2. The system of claim 1 wherein the plurality of barriers are textured for dispersing light.
3. The system of claim 2 wherein the plurality of barriers are textured with a coarse, random texture.
4. The system of claim 1 wherein the interior of the translucent convex surface is textured with a light diffusing texture.
5. The system of claim 4 wherein the light diffusing texture is a soft even texture.
6. The system of claim 1 wherein the translucent convex surface is marked with a design depicting a celestial object.
7. The system of claim 1 wherein the plurality of barriers comprises opaque barriers.
8. The system of claim 1 wherein the translucent convex surface is a dome.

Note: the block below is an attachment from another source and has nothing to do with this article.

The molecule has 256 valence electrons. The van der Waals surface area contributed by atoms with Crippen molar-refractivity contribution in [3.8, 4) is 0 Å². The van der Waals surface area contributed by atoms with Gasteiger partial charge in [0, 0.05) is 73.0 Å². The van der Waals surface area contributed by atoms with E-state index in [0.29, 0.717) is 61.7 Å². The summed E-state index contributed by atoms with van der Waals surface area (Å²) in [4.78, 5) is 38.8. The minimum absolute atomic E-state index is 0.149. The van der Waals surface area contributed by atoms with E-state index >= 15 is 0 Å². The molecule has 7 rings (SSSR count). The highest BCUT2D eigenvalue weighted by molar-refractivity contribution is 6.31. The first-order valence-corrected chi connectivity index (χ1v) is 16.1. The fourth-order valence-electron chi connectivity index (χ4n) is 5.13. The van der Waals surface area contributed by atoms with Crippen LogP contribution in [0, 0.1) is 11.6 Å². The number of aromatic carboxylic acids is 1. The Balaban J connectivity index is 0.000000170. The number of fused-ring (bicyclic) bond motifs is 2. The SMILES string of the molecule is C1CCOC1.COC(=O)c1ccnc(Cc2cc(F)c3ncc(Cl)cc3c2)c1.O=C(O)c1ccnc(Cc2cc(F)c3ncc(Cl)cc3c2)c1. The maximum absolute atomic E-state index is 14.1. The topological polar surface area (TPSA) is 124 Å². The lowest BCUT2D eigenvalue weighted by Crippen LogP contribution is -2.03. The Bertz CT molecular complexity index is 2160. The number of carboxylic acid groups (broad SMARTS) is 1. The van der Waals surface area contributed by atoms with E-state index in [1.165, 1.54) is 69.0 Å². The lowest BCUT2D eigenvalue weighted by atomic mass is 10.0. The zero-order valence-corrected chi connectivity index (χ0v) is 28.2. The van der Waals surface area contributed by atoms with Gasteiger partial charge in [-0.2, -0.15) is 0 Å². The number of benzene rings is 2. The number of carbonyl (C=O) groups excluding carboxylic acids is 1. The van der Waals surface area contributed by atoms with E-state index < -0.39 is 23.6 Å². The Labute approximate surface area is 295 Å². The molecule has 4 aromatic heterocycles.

9. The system of claim 1 further comprising a light sensor operable to control illumination of said plurality of illumination sources.
10. The system of claim 1 wherein the plurality of barriers are textured with a coarse, random texture; wherein the interior of the translucent convex surface is textured with a soft even texture; wherein the translucent convex surface is marked with a design depicting a celestial object; and wherein the translucent convex surface is a dome.
11. A system comprising:
a. a translucent convex surface;
b. one or more illumination sources disposed such that the interior of the translucent convex surface is illuminable by light emitted by the one or more illumination sources;
c. a control, said control operable to regulate illumination of the interior of the translucent convex surface by the one or more illumination sources;
d. a back portion, said back portion assembled with said translucent convex surface and comprising a mounting feature configured to facilitate positioning of the back portion on a surface; and